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'America's Most Wanted' Tour Ends On High Note In Irvine

Kathy Zerbib |
September 2, 2013 | 3:32 a.m. PDT

Film Editor

The "America's Most Wanted" tour ended on September 1st (Young Money).
The "America's Most Wanted" tour ended on September 1st (Young Money).
Lil Wayne's "America's Most Wanted" tour ended its 40-show summer music festival at the Verizon Wireless Amphitheater in Irvine, California, on Sunday night.

Its lineup -- consisting of Adrien Broner, G-Eazy, Hit Boy, 2 Chainz, T.I., and Lil Wayne -- ensured the music festival ended in a truly memorable night for its audience.

Thousands of people from the Los Angeles region, the Inland Empire, Orange County, and other areas flocked to the Verizon Wireless Amphitheater to see their favorites perform. Before the concert started, a handful of the group attended separate meet and greets with G-Eazy, 2 Chainz, or T.I. 

Upon arriving to the actual theater, one can easily see how relatively miniscule the stage is. Most of the performers were only able to utilize a small part of the front of the stage, as the rest was blocked off. Still, as each music artist proved when it was their turn to come out, a small stage means nothing with the right energy to dominate it.

First up was Adrien Broner. If "Who?" is your immediate response, then you share the opinion of the majority of the concertgoers tonight. P

uzzled faces and whispers went around when he took the stage and it took a while for me to realize the concert was starting and he was the first one performing. He performed a seemingly unfamiliar song ("Cook," was it?). He then brought out Soulja Boy, who -- of course -- performed "Crank Dat." It must be beautiful to still be making thousands of dollars off a single released years ago.

Neither artist recieved much applause, which is perhaps because only one-third of the amphitheater was full and the majority believed in being fashionably late. Still, Adrien Broner has a promising sound and opening for a music festival of this caliber is not to be taken lightly. Good effort. Also, he performed for what seemed like an entire five minutes and left abruptly.

The last stop of the "Most Wanted" tour is Irvine, California, at the Verizon Wireless Amphitheater (Kathy Zerbib/Neon Tommy).
The last stop of the "Most Wanted" tour is Irvine, California, at the Verizon Wireless Amphitheater (Kathy Zerbib/Neon Tommy).
Next up is G-Eazy, a rapper from Oakland, California. Though I had no idea who he was, he quickly won me over. He performed "Breathe," "I Don't Believe You," and a few others.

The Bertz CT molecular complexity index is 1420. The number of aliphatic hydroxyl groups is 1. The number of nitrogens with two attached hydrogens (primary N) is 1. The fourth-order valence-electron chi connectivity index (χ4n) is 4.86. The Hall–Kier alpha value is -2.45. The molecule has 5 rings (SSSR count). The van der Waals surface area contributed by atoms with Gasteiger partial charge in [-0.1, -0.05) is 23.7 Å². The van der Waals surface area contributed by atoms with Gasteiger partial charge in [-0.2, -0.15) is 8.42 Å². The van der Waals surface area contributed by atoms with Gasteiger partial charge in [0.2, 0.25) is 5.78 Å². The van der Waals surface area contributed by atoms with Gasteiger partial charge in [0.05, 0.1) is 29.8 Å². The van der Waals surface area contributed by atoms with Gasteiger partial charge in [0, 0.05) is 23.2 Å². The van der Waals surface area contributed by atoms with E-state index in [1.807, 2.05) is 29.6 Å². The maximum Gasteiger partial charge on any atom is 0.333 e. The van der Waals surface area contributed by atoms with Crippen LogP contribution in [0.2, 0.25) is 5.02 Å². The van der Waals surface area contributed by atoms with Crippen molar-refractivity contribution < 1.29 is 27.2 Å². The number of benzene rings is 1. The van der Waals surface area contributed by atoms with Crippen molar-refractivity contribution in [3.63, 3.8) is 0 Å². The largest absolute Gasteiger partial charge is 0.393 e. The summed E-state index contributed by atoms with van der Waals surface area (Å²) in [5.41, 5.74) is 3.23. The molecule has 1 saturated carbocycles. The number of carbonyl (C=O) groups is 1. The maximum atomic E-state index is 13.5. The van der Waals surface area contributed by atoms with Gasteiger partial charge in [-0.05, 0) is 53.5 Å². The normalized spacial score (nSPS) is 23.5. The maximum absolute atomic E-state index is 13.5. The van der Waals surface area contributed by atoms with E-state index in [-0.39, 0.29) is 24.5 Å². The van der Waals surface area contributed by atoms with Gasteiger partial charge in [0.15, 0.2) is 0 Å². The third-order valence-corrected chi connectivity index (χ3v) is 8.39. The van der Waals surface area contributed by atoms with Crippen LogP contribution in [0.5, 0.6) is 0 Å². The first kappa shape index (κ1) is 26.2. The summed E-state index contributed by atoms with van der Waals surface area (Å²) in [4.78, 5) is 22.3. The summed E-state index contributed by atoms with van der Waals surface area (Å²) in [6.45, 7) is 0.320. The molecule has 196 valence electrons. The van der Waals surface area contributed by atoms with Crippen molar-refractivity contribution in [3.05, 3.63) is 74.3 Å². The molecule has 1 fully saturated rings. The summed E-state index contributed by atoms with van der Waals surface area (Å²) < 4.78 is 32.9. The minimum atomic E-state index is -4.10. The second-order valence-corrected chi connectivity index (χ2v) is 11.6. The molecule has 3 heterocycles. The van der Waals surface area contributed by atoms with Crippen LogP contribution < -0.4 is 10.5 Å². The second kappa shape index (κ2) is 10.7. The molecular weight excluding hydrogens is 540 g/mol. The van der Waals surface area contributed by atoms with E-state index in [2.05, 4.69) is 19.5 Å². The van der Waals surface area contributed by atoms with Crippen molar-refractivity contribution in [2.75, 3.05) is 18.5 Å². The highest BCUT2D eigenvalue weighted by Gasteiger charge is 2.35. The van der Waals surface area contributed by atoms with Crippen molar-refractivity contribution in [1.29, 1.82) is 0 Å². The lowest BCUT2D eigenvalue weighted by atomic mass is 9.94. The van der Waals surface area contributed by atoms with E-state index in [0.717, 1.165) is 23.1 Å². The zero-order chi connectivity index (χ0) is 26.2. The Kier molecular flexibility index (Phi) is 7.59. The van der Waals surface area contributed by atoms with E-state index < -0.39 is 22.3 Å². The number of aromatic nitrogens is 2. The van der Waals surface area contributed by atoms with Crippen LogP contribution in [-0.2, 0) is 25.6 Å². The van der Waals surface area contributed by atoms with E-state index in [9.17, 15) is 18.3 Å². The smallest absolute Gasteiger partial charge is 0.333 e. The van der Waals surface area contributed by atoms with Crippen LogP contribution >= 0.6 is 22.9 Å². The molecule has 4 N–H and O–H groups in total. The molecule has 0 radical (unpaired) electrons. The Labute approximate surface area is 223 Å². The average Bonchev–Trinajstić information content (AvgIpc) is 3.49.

G-Eazy is one of those lesser-known music artists to remember at big concerts like this one. You may not know his name when he first comes out on stage, but you find yourself searching for his songs on YouTube the next morning. He is a mix of Mac Miller and T. Mills, if there ever could be one. He, too, had to deal with a mostly-empty theater, but the people who were there were definitely paying attention to G-Eazy.

Hit-Boy was next on the list. This rapper from Fontana, California, was joined on stage by two other artists, Audio Push. They performed "Them N****s," "Shoebox Money," and a couple other songs. They also did remixes to "Clique" and "N****s in Paris."

Unfortunately, though Hit-Boy is named in the lineup, he was overshadowed by the dynamic duo known as Audio Push. Perhaps their sound is better than Hit-Boy's, or they simply had more energy to offer the still-barren theater. The performance was still decent, despite Hit-Boy fading out.

Finally, a widely recognized performer hit the stage. Music artist 2 Chainz utilized the front of a boat prop as his DJ's area and two screens on other side of the stage with images of the ocean swaying back and forth. It was initially a confusing concept until 2 Chainz reiterated several times that his next album, entitled "BOATS II: Me Time," will be released on September 10th. We see what you did there, 2 Chainz.

He performed "Crack," "UOENO," "Beez in the Trap," "Own Drugs," "RIP," "I'm Different," and several others. While he was performing "I'm Different," the two screens on the stage flashed the words "I'm Different" in an assortment of languages. An interesting touch, kudos to whoever thought that up.

T.I.'s tour bus has an ode to Trayvon Martin painted on the side (Kathy Zerbib/Neon Tommy).
T.I.'s tour bus has an ode to Trayvon Martin painted on the side (Kathy Zerbib/Neon Tommy).

T.I. was next and by now most of the amphitheater was actually filled with people. His intro was a video of the events in his life, particularly his time in jail and how he has matured since that time. The intro leads into a music video for "Dope Boyz." Oh, it is also crucial to mention that T.I. morphed the stage into the outside of a white southern house of sorts, complete with a little staircase, a white door, and a porch.